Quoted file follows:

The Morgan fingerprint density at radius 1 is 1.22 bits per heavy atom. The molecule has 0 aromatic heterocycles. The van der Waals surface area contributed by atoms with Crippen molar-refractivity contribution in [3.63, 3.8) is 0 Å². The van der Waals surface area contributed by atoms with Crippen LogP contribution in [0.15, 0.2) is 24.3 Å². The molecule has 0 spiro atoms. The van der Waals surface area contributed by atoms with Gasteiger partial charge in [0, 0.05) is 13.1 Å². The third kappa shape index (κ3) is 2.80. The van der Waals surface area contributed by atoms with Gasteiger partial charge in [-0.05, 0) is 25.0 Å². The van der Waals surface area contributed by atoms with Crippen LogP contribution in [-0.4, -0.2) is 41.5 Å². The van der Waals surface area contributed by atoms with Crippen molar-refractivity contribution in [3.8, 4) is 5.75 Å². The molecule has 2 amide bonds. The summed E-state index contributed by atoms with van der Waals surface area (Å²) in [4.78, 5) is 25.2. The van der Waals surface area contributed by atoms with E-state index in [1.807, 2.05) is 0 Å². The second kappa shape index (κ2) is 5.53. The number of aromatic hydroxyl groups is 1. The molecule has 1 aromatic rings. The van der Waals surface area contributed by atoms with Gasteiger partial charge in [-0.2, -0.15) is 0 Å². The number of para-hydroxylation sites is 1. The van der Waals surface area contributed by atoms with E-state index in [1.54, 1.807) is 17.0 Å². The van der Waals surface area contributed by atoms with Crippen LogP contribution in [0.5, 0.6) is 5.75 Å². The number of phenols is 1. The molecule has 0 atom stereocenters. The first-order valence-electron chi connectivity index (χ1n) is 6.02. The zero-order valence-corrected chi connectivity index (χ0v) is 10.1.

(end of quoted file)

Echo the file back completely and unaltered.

The Morgan fingerprint density at radius 1 is 1.22 bits per heavy atom. The molecule has 0 aromatic heterocycles. The van der Waals surface area contributed by atoms with Crippen molar-refractivity contribution in [3.63, 3.8) is 0 Å². The van der Waals surface area contributed by atoms with Crippen LogP contribution in [0.15, 0.2) is 24.3 Å². The molecule has 0 spiro atoms. The van der Waals surface area contributed by atoms with Gasteiger partial charge in [0, 0.05) is 13.1 Å². The third kappa shape index (κ3) is 2.80. The van der Waals surface area contributed by atoms with Gasteiger partial charge in [-0.05, 0) is 25.0 Å². The van der Waals surface area contributed by atoms with Crippen LogP contribution in [-0.4, -0.2) is 41.5 Å². The van der Waals surface area contributed by atoms with Crippen molar-refractivity contribution in [3.8, 4) is 5.75 Å². The molecule has 2 amide bonds. The summed E-state index contributed by atoms with van der Waals surface area (Å²) in [4.78, 5) is 25.2. The van der Waals surface area contributed by atoms with E-state index in [1.807, 2.05) is 0 Å². The second kappa shape index (κ2) is 5.53. The number of aromatic hydroxyl groups is 1. The molecule has 1 aromatic rings. The van der Waals surface area contributed by atoms with Gasteiger partial charge in [-0.2, -0.15) is 0 Å². The number of para-hydroxylation sites is 1. The van der Waals surface area contributed by atoms with E-state index in [1.54, 1.807) is 17.0 Å². The van der Waals surface area contributed by atoms with Crippen LogP contribution in [0.5, 0.6) is 5.75 Å². The number of phenols is 1. The molecule has 0 atom stereocenters. The first-order valence-electron chi connectivity index (χ1n) is 6.02. The zero-order valence-corrected chi connectivity index (χ0v) is 10.1.